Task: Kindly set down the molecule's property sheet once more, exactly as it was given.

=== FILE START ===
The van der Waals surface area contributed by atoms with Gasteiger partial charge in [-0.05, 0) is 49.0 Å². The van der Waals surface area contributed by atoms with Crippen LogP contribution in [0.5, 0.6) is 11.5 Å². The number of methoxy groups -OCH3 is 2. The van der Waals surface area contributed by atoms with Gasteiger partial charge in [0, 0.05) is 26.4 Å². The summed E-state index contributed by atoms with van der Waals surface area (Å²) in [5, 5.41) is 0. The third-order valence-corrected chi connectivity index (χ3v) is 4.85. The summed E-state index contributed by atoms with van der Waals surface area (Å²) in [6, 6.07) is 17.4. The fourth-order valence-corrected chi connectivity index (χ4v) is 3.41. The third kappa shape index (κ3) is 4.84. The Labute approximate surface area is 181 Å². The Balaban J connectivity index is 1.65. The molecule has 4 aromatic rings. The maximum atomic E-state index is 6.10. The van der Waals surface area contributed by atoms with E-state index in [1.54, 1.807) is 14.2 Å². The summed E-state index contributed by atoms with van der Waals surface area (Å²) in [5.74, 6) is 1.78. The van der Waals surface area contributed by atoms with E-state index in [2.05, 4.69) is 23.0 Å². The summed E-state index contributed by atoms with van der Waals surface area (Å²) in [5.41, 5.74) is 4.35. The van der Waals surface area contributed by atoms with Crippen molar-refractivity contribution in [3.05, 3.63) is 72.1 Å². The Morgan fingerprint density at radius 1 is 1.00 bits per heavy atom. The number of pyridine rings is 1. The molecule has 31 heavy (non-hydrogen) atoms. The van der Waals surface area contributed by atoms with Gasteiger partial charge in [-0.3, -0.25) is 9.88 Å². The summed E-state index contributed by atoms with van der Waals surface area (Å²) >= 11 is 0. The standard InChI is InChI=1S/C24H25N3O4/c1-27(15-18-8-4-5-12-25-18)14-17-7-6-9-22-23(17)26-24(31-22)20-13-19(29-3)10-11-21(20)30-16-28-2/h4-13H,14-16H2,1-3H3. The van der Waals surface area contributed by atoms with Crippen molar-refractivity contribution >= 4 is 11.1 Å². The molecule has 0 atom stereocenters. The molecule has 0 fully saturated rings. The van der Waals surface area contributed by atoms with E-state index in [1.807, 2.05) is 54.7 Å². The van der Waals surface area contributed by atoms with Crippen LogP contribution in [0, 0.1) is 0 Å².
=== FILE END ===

The van der Waals surface area contributed by atoms with Gasteiger partial charge in [-0.05, 0) is 49.0 Å². The van der Waals surface area contributed by atoms with Crippen LogP contribution in [0.5, 0.6) is 11.5 Å². The number of methoxy groups -OCH3 is 2. The van der Waals surface area contributed by atoms with Gasteiger partial charge in [0, 0.05) is 26.4 Å². The summed E-state index contributed by atoms with van der Waals surface area (Å²) in [5, 5.41) is 0. The third-order valence-corrected chi connectivity index (χ3v) is 4.85. The summed E-state index contributed by atoms with van der Waals surface area (Å²) in [6, 6.07) is 17.4. The fourth-order valence-corrected chi connectivity index (χ4v) is 3.41. The third kappa shape index (κ3) is 4.84. The Labute approximate surface area is 181 Å². The Balaban J connectivity index is 1.65. The molecule has 4 aromatic rings. The maximum atomic E-state index is 6.10. The van der Waals surface area contributed by atoms with E-state index in [1.54, 1.807) is 14.2 Å². The summed E-state index contributed by atoms with van der Waals surface area (Å²) in [5.74, 6) is 1.78. The van der Waals surface area contributed by atoms with E-state index in [2.05, 4.69) is 23.0 Å². The summed E-state index contributed by atoms with van der Waals surface area (Å²) in [5.41, 5.74) is 4.35. The van der Waals surface area contributed by atoms with Crippen molar-refractivity contribution in [3.05, 3.63) is 72.1 Å². The Morgan fingerprint density at radius 1 is 1.00 bits per heavy atom. The number of pyridine rings is 1. The molecule has 31 heavy (non-hydrogen) atoms. The van der Waals surface area contributed by atoms with Gasteiger partial charge in [-0.3, -0.25) is 9.88 Å². The summed E-state index contributed by atoms with van der Waals surface area (Å²) >= 11 is 0. The standard InChI is InChI=1S/C24H25N3O4/c1-27(15-18-8-4-5-12-25-18)14-17-7-6-9-22-23(17)26-24(31-22)20-13-19(29-3)10-11-21(20)30-16-28-2/h4-13H,14-16H2,1-3H3. The van der Waals surface area contributed by atoms with Crippen molar-refractivity contribution >= 4 is 11.1 Å². The molecule has 0 atom stereocenters. The molecule has 0 fully saturated rings. The van der Waals surface area contributed by atoms with E-state index in [1.807, 2.05) is 54.7 Å². The van der Waals surface area contributed by atoms with Crippen LogP contribution in [0, 0.1) is 0 Å².